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The blog for ambitious founders.

My blog covers the MANY highs and lows of starting, scaling and selling my business for 7-figures, in just 4 years. If you're an ambitious entrepreneur then add your email below to get a new episode delivered every Wednesday.

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How I used Linkedin to scale my business to a 7-figure exit.

I'd guess that this isn't the first article you've seen giving advice on how to 'do' Linkedin.

In fact, I'd bet it's probably not even the first one today.

Everyone has an opinion on how it should be done. And what it should be done for.

Some say it's all about the hooks, the profile optimisation or the commenting.

One thing's for certain. There's no right way to use Linkedin.

It all comes down to what you're looking to achieve. The right strategy for generating leads is going to be different to getting promoted. Some people are looking for connections and some for friends.

Opportunists (otherwise know as founders or entrepreneurs) have rightly jumped on the confusion and created an influx of personal branding agencies, despite the fact that no one really knows what personal branding is, or what it's for.

Chaos basically.

And Linkedin isn't helping matters by having a super basic algorithm that seems far too easy to fool. People see their high value, thought leadership posts get less engagement than the 47th "7 signs your boss is toxic" infographic of the week and assume it's because they're doing it wrong.

I would take a guess that I've made a lot more money from my Linkedin posts over the last few years, with my average of 1,500 ish impressions per post, than any of the influencers that you see getting 1,000,000+.

You see, the way to make money on Linkedin, is to not focus on making money on Linkedin.

Your value should be built in something real and sustainable. A business for example, or a consulting offering, or a physical product.

You won't make money from just getting lots of impressions and likes. You won't get rich from brand deals.

Think of Linkedin merely as a tool to help you grow your actual business.

You know what, rather than give you a "here's how you should do it" article to add to all of the others, I'm going to do it slightly differently.

I'm not going to give you advice, or tell you what you should do. I'm simply going to tell you what I did, and what worked and what didn't.

Then I'll leave it for you to decide what things to implement and what to ignore.

Cool with that?

Then let me tell you a story of the agency owner and the B2B social media platform...

Examples of posts from my past, asking for feedback and showing off a little bit. Nothing ground breaking, but they worked!


Forget about followers. They're 'nice-to-have'. But you don't really get to control who follows you. Connections are where you will get your wins.

Connecting with people on Linkedin allows you to quickly and accurately build up your network of perfect potential clients. I added 20 people per day. Every day. On average 35% of the connection requests accepted, meaning my super targeted network was growing by around 200 per month. Or 2,500 per year!

Imagine how much you'd be willing to pay to speak at an event where there were 2,500 of your exact target clients attending. Well, now you can speak for free, however often you like.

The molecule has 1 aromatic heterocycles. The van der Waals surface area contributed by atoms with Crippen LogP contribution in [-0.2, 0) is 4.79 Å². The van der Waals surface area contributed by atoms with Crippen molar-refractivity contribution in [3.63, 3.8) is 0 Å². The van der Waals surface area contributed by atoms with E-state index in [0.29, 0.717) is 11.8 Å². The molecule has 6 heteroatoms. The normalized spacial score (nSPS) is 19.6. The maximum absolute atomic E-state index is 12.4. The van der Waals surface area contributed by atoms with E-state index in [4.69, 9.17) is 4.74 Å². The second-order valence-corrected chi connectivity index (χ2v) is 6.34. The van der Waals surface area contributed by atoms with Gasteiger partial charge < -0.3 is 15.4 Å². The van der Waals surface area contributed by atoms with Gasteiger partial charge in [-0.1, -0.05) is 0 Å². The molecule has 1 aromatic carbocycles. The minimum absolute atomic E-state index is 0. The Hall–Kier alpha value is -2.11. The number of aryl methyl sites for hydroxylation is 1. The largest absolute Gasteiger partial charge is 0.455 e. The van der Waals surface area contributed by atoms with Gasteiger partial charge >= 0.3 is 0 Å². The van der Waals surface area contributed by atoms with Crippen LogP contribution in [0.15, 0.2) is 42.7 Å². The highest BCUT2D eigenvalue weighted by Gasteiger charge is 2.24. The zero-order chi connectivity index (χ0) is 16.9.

The sooner you start this the better. Every day missed, is 20 connection requests that you can't get back (Linkedin puts you in 'jail' if you try and connect with too many people, too quickly).

You don't have to add a personal message to the connections, and I actually find that not including one gets a higher acceptance rate. But I always did include one, as that way I know that the people who do connect, are open to hear my ramblings.

But I would never try and sell, or even give a hint of selling in these connection messages.


Now you have your audience, you need to start showing them what you can do.

My overriding advice. Don't think about it too much. Don't worry about hooks, or post length, or format, or image.

My business was an Amazon agency. Therefore, our target clients were brands selling products on Amazon. And specifically the ecommerce managers within those brands. They were the people I was connecting with every day, and they were the people I was learning about as much as possible.

Because the best content strategy is one that talks to the subjects that your target clients are interested in. And most likely those subjects aren't your services or products. So this shouldn't be what you write about.

For me, the ecommerce managers had a love/hate relationship with Amazon. It was crucial for their job, but difficult to work with. But also, there was the challenge of where Amazon sits within the wider retail marketplace. And where budgets should sit - retail team or marketing team.

I started to form a list of these topics and challenges, and that became the content strategy. Anyone hiring an agency to work for them isn't doing it purely for the work. They're doing it for the knowledge, the opinion and the strategy. So I made sure all of my posts showed that I would be capable of challenging their opinions and strategies, and adding value to their business.

If you have a spare half hour you can scroll back through my old posts. You'll see that they're not optimised, or consistent, or even that good. But they hammer home the message that I have an opinion on the future of retail, how Amazon should be run and who is doing a good and bad job.